Report: Koreas in Talks to Reopen Joint Office, Hold Summit
By Staff, Agencies
The two Korea are in talks to reopen a joint liaison office that Pyongyang demolished last year and hold a summit as part of efforts to restore relations, three South Korean government sources with knowledge of the matter told the Reuters news agency.
South Korean President Moon Jae-in and North Korean leader Kim Jong Un have been exploring ways to improve strained ties by exchanging multiple letters since April, the sources said on condition of anonymity due to diplomatic sensitivity.
The discussions signal an improvement in ties that have deteriorated in the past year after three leaders’ summits in 2018 promised peace and reconciliation.
Inter-Korean talks could also help restart stalled negotiations between Pyongyang and Washington aimed at dismantling the North’s nuclear and missile programs in return for sanctions relief.
The issue is key for Moon, who is facing declining support in his final year in office. Moon staked his legacy on improving relations with North Korea and helped set up historic meetings between Kim and Donald Trump, then president of the United States in 2018 and 2019.
The two Koreas, still technically at war after their 1950-53 conflict ended in a ceasefire, on Tuesday reconnected hotlines the North severed in June last year.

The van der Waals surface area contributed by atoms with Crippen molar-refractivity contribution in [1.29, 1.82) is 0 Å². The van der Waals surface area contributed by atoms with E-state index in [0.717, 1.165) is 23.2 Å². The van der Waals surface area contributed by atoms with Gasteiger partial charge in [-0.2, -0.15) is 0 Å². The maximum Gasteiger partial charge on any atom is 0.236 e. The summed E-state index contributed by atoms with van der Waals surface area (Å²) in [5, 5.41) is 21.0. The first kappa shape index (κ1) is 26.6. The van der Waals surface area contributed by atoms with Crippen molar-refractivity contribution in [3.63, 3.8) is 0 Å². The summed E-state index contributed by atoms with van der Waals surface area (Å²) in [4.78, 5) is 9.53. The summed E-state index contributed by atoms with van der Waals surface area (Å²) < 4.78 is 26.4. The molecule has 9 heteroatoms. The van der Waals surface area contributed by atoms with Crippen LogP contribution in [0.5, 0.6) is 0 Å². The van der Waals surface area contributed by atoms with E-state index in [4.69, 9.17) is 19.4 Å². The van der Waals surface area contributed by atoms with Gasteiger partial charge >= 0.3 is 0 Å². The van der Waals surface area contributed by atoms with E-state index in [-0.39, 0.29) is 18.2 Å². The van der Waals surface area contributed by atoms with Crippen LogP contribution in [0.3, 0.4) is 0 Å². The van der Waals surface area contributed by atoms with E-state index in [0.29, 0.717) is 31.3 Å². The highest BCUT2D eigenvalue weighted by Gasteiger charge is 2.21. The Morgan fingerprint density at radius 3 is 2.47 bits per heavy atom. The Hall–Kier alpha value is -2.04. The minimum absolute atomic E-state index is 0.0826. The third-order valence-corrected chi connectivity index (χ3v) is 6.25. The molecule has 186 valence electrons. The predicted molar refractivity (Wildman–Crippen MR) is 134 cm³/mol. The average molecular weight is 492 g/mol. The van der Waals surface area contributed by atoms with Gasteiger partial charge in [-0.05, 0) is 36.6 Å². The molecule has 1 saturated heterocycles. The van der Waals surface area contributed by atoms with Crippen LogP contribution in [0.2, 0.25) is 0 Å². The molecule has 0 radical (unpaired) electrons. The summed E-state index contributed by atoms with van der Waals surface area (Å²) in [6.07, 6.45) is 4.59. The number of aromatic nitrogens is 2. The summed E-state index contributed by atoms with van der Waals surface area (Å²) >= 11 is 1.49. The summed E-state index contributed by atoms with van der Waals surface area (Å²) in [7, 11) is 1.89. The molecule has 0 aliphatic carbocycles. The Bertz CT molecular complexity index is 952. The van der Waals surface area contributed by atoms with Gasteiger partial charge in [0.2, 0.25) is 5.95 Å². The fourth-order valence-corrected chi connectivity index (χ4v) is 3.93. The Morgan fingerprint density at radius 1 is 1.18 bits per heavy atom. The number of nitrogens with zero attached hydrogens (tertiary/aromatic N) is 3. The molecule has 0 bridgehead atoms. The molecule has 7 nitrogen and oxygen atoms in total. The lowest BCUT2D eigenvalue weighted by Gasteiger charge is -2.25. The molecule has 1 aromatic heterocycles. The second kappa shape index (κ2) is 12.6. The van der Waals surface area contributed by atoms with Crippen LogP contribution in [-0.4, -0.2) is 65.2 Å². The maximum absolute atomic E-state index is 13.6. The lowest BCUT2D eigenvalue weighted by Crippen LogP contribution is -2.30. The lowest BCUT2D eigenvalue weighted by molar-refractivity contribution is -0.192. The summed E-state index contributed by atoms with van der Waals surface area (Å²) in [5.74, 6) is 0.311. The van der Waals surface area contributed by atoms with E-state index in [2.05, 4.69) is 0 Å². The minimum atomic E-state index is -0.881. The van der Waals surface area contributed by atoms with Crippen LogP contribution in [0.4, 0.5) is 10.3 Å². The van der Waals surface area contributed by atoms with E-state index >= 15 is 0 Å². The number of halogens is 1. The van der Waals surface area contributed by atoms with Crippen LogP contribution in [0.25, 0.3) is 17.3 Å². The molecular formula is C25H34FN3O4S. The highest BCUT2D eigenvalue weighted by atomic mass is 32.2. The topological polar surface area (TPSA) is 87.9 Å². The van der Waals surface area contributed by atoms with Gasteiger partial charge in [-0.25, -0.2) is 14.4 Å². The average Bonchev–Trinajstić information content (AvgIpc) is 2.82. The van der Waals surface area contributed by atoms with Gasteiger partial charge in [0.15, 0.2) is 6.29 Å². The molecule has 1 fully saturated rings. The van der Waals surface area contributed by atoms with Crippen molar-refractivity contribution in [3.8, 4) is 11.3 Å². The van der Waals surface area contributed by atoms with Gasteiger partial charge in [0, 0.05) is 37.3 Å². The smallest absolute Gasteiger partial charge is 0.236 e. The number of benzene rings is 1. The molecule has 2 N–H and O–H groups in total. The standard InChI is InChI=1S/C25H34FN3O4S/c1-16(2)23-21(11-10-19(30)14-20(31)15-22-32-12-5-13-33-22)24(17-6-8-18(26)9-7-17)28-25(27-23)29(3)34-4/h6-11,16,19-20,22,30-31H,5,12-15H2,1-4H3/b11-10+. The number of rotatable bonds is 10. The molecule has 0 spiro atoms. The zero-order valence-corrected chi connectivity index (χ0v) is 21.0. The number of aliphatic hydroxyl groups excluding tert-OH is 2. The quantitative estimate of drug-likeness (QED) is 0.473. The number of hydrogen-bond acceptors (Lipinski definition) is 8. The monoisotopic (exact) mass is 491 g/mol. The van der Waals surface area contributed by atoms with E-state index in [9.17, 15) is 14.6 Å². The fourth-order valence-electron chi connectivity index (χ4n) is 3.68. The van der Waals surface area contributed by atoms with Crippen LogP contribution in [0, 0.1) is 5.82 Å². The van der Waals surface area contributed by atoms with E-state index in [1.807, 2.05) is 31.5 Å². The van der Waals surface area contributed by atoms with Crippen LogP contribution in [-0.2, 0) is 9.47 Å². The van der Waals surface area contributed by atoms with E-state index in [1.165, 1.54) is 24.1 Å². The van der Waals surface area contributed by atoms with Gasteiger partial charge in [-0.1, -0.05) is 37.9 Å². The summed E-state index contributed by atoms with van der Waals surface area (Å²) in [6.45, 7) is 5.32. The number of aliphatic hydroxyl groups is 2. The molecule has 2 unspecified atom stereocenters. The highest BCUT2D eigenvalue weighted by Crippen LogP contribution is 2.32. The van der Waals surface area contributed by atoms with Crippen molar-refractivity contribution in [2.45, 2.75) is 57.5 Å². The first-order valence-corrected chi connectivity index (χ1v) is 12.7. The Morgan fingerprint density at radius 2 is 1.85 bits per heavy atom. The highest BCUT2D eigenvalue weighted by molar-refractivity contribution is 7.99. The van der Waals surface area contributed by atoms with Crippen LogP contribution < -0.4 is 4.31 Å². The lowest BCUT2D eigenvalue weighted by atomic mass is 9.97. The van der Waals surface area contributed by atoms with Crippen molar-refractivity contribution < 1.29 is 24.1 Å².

Both sides are discussing rebuilding their joint liaison office at the truce village of Panmunjom on the border, two sources said. Pyongyang spectacularly destroyed the previous office in its border town of Kaesong in 2020.
They are also seeking a summit between Moon and Kim, but no time frame or other details have been raised due to the coronavirus pandemic, the sources said.
North Korea has not confirmed any COVID-19 cases but it shut borders and imposed strict prevention measures.
“The talks are still ongoing, and COVID-19 should be the biggest factor,” one source said. “A face-to-face meeting is the best, but hopefully the situation will get better.”
Moon’s office referred to a briefing on Tuesday by his Press Secretary, Park Soo-hyun, who said the issue of restoring the liaison office was to be discussed and that the leaders have not brought up plans for any summit so far.
A second source said a virtual summit could be an option depending on whether North Korea balks at an in-person meeting because of COVID-19.
“If we can do that and the North has that capability, it would make a big difference, and open so many windows of opportunity, something to restart talks with the United States.”
North Korea, which has not held any meetings with foreign nationals since the pandemic began, restricts outside media access and its mission to the United Nations was not available for comment.